May 1, 2005
The city of Athens was engrossed in idolatry when Paul visited. Paul was consumed with compassion for the people of Athens, so he did not condemn or ridicule them but engaged the culture with the truth of Christ. Alistair Begg encourages us to view our communities with the compassion of Paul while clinging steadfastly to the truth of the Gospel.
16Now while Paul was waiting for them at Athens, his spirit was provoked within him as he saw that the city was full of idols. 17So he reasoned in the synagogue with the Jews and the devout persons, and in the marketplace every day with those who happened to be there. 18Some of the Epicurean and Stoic philosophers also conversed with him. And some said, “What does this babbler wish to say?” Others said, “He seems to be a preacher of foreign divinities”—because he was preaching Jesus and the resurrection. 19And they took him and brought him to the Areopagus, saying, “May we know what this new teaching is that you are presenting? 20For you bring some strange things to our ears. We wish to know therefore what these things mean.” 21Now all the Athenians and the foreigners who lived there would spend their time in nothing except telling or hearing something new.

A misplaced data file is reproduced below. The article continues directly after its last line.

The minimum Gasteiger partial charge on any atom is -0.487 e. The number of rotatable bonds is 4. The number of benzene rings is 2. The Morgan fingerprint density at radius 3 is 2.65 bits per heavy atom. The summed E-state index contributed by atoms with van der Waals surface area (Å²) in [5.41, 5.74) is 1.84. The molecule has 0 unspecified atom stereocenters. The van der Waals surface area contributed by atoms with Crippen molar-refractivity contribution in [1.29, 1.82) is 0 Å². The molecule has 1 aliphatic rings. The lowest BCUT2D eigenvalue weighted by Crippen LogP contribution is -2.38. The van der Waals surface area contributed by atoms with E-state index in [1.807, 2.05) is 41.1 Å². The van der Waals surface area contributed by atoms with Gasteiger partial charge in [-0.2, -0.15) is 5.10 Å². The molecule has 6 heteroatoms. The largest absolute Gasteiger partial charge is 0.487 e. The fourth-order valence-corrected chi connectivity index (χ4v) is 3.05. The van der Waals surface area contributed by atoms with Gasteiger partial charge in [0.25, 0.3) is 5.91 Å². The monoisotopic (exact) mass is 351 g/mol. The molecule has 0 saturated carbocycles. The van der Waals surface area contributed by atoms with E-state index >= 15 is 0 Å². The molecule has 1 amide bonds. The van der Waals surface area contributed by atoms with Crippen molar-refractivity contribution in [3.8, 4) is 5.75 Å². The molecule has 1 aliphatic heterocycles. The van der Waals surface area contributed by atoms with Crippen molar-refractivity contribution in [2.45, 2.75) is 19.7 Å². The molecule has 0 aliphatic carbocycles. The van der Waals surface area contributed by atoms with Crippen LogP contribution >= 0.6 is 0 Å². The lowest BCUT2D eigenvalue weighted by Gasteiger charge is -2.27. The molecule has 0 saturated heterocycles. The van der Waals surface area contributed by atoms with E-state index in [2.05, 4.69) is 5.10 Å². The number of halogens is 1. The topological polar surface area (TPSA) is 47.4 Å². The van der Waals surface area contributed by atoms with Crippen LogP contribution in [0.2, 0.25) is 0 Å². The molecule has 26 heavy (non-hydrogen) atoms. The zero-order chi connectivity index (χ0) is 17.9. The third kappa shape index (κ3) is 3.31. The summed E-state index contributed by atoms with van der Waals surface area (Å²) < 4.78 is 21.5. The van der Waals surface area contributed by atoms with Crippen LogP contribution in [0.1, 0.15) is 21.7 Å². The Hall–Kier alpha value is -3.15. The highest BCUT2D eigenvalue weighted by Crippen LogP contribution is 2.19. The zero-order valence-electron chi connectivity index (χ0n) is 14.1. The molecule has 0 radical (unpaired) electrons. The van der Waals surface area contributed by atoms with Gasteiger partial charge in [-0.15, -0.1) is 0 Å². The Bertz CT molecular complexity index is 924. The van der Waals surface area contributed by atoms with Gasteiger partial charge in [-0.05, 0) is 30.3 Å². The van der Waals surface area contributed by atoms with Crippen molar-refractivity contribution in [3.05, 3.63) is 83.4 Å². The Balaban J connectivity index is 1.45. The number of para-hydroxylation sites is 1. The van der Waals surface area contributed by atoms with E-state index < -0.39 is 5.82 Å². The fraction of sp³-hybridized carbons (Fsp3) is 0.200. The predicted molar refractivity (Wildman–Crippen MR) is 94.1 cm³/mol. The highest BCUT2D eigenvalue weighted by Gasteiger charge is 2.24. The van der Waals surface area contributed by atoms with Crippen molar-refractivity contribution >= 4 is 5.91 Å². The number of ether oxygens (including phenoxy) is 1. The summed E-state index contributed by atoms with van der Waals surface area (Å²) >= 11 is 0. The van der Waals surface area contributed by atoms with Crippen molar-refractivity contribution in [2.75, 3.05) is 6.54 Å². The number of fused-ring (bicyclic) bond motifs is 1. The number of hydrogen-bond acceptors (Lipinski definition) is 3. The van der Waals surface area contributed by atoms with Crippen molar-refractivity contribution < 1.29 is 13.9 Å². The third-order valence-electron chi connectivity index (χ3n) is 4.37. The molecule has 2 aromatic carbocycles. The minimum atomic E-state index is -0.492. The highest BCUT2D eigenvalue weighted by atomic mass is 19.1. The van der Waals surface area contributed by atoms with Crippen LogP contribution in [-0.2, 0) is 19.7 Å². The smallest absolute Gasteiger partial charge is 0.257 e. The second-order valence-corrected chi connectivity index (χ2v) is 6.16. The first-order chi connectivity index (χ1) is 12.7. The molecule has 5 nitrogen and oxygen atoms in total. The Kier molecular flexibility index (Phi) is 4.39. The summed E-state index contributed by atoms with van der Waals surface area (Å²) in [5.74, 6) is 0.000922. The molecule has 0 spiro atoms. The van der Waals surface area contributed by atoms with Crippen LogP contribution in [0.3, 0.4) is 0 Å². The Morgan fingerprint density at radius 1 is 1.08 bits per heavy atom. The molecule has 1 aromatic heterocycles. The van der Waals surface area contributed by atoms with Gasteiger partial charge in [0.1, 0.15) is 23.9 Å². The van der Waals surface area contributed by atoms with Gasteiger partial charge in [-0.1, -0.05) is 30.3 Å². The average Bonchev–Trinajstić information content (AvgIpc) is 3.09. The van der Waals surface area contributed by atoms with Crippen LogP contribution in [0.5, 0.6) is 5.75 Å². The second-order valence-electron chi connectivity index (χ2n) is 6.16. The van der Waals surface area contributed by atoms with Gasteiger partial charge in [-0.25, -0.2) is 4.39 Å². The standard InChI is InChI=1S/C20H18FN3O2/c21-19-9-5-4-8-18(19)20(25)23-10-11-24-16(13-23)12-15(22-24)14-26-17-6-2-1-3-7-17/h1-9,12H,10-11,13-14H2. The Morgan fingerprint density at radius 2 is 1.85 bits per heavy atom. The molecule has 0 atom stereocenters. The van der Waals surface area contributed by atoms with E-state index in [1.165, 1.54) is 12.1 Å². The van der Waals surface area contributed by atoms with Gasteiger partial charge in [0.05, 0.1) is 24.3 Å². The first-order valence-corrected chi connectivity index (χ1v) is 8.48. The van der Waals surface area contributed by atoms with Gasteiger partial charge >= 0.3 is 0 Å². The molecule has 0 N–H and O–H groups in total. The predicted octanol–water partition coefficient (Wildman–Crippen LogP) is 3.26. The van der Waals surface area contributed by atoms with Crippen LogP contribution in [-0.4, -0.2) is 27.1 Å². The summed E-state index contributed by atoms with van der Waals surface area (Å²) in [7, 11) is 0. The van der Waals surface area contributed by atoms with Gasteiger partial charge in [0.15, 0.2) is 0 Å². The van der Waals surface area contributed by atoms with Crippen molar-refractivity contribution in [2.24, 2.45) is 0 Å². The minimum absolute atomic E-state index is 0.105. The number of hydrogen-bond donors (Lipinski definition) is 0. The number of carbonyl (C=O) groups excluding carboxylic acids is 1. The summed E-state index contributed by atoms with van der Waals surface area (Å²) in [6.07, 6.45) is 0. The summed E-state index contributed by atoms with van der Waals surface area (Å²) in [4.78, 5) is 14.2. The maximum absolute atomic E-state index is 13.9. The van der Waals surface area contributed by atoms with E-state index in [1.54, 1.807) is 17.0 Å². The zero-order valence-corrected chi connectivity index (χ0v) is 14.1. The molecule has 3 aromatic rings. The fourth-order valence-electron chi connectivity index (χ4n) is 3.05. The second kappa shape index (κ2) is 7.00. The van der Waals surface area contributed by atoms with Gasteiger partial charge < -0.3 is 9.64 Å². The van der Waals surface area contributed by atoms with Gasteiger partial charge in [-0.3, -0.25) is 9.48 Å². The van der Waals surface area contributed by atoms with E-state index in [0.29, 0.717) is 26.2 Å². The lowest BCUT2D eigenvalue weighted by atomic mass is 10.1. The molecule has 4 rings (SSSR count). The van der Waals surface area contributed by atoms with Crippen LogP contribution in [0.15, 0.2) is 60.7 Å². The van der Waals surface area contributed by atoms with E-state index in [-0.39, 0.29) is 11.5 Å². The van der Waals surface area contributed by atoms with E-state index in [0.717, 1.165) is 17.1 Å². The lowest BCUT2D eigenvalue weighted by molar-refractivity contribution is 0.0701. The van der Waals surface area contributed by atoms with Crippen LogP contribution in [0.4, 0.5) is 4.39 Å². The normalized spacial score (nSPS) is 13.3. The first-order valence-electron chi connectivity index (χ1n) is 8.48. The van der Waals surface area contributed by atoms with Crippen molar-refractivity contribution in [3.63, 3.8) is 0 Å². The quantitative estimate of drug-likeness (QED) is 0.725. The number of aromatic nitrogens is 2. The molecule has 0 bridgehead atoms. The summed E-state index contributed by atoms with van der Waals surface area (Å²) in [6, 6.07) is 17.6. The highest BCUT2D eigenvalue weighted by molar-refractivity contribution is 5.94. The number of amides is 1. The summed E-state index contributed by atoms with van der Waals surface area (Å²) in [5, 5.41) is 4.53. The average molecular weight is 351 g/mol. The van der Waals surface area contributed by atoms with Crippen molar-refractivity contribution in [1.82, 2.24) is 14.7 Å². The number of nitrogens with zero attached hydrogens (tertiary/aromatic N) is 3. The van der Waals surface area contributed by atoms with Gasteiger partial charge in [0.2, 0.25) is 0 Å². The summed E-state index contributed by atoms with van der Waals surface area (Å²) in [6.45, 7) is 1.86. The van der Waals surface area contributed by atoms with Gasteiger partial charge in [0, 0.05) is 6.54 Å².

22So Paul, standing in the midst of the Areopagus, said: “Men of Athens, I perceive that in every way you are very religious. 23For as I passed along and observed the objects of your worship, I found also an altar with this inscription, ‘To the unknown god.’ What therefore you worship as unknown, this I proclaim to you.
16Half of it he burns in the fire. Over the half he eats meat; he roasts it and is satisfied. Also he warms himself and says, “Aha, I am warm, I have seen the fire!”
Copyright © 2023, Alistair Begg. Used by permission. All rights reserved.
Scripture taken from The Holy Bible, English Standard Version. Copyright ©2001 by Crossway Bibles, a publishing ministry of Good News Publishers. Used by permission. All rights reserved. Text provided by the Crossway Bibles Web Service.